11. 11. Communication in today’s world• Expectation of being able to connect at all hours, even when professional is away from office, via cell phones, texting, etc.• Same is true for emails;• Emails and text messages create a record;• Emails can be misdirected or examined by others– need to warn people about employer access to work computers
  12. 12. Challenges of Cell Phones&Hand-Held Devices• Do you have separate personal & professional phones/blackberry’s, etc? it’s a challenge to have two, but a growing number of programs are providing them• Do you accept or receive calls? Is your number blocked? Will your call be accepted if you are trying to contact client? Can client get your home #?
  13. 13. Text Messaging• A growing number of people do texting instead of (or in addition to) emailing;• This is an abbreviated type of message with less information;• This the only way to quickly reach people;• Unlike a phone call, it is silent, so people can receive and view a text without the ring of a phone
  14. 14. Text Messaging (continued)• Veterans Crisis Line (800) 273-8255 or text to 838255• Crisis Connection has a program for texting in 7 counties in northeast Minn. – they are receiving more texts from young people in a day than they previously received as phone calls in a month.
  15. 15. Smartphones & Tablets & Apps• The Therapist May See You Anytime, Anywhere (NY Times, 2/13/12)• Cognitive bias modification (CBM)using an app for social anxiety which directs attention away from hostile faces• Nader Amirat San Diego State – 30”/week for anxiety disorder• Daniel Pine at NIMH – 40 children with chronic anxiety
  16. 16. Smartphones & Tablets & Apps• European psychologistshave tried a BMP aimed at heavy drinking – people pushed away images of alcoholic drinks & zoom in on non-alcoholic ones – aids therapy• How to decide an recommending an app• How and when to ask client to use an app• Implications of doing this with an app that the therapist designed or invented or sells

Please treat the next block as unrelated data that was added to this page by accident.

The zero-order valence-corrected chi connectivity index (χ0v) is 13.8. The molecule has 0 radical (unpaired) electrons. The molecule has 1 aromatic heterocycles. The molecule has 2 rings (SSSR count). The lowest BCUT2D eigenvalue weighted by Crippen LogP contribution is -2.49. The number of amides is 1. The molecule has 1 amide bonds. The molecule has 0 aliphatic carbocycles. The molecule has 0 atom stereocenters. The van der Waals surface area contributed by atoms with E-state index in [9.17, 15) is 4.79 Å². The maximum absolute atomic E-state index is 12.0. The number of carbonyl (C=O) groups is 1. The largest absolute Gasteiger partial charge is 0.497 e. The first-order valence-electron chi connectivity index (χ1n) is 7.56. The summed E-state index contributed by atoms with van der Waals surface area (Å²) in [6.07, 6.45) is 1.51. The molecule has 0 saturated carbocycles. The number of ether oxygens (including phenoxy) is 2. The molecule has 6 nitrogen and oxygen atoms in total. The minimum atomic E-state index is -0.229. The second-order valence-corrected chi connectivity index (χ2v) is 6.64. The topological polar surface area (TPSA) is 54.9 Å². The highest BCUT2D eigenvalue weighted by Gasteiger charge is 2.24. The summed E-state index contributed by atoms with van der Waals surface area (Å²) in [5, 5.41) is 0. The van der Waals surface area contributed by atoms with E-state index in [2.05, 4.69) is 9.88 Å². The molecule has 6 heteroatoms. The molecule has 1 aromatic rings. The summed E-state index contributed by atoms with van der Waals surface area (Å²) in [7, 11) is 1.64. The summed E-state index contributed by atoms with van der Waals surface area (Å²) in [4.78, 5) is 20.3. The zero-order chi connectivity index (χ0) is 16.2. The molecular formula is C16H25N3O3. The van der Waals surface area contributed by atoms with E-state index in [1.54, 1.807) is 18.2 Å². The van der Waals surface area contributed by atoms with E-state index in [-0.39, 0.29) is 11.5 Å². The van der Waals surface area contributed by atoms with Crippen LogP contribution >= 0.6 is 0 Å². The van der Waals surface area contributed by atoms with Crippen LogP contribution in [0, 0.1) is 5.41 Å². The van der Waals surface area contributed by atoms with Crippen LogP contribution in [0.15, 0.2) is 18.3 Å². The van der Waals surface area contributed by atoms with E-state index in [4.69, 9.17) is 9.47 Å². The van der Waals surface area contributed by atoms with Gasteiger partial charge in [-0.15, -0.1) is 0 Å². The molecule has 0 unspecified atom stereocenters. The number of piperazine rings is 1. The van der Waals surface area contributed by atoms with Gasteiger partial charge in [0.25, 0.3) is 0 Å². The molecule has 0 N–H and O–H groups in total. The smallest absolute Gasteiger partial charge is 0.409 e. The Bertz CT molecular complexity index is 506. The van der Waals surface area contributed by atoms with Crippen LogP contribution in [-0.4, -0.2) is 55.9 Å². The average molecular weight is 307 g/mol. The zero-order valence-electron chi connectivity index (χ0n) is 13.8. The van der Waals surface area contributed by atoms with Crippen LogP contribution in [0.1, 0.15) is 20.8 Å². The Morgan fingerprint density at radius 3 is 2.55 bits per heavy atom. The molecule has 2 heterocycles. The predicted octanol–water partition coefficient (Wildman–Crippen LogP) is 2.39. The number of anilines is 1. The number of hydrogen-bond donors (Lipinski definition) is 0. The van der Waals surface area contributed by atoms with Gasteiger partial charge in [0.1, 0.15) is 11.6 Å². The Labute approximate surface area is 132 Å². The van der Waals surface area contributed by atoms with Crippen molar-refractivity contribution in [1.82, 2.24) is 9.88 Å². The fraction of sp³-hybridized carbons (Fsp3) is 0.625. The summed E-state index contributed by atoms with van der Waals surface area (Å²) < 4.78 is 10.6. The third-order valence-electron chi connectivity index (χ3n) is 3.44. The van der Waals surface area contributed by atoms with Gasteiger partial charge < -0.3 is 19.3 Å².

17. 17. New Hazards• Client messaging about things during session/activity – distracted? In group is there a breach of confidentiality?• Cell phones can film sessions – Staff privacy rights?• 63% under 30 drove while using hand-held phone; 30% texted• 5,500 people in US were killed in distracted driving accidents in 2009
  18. 18. Social Networking Sites• Facebook -- >500 million users• 92% of SNS users are on Facebook;• 50% log in on any given day;• Facebook – “friend” vs. “deferred”?• Posts from you, friend, relative, kid• 29% use MySpace; 18% Linkedin;• 50 million Twitter – 13% of SNS
  19. 19. Personal Exposure• CASE 3:Professional has gone through a divorce – something his/her clients don’t know – they presume he/she is married• Some clients are working on issues of relationship fidelity, etc.• Professional wants to sign up for a social dating site, but is worried that a client will be asked about dating them• What options are there?
  20. 20. More visibility issues• If you use a family photograph on Facebook, even with the highest privacy settings people see that photo;• Even if you don’t show your family to the world, friends or family may show your photo or a family activity;• 90% of US physicians are on Facebook or Linked in or some social media.
  21. 21. Hazards Never Imagined (for staffor even clients)• Happy slapping– assaulting someone while others film it (usually on cell phone)• Sexting – sending racy photos of yourself or someone else• Filming and/or broadcasting a party, or other event• Live broadcast using cell phone or camera (privacy invasion case – Tyler Clementi suicide at Rutgers – Dharun Ravi, age 19, convicted in Feb. 2012. Awaiting sentencing)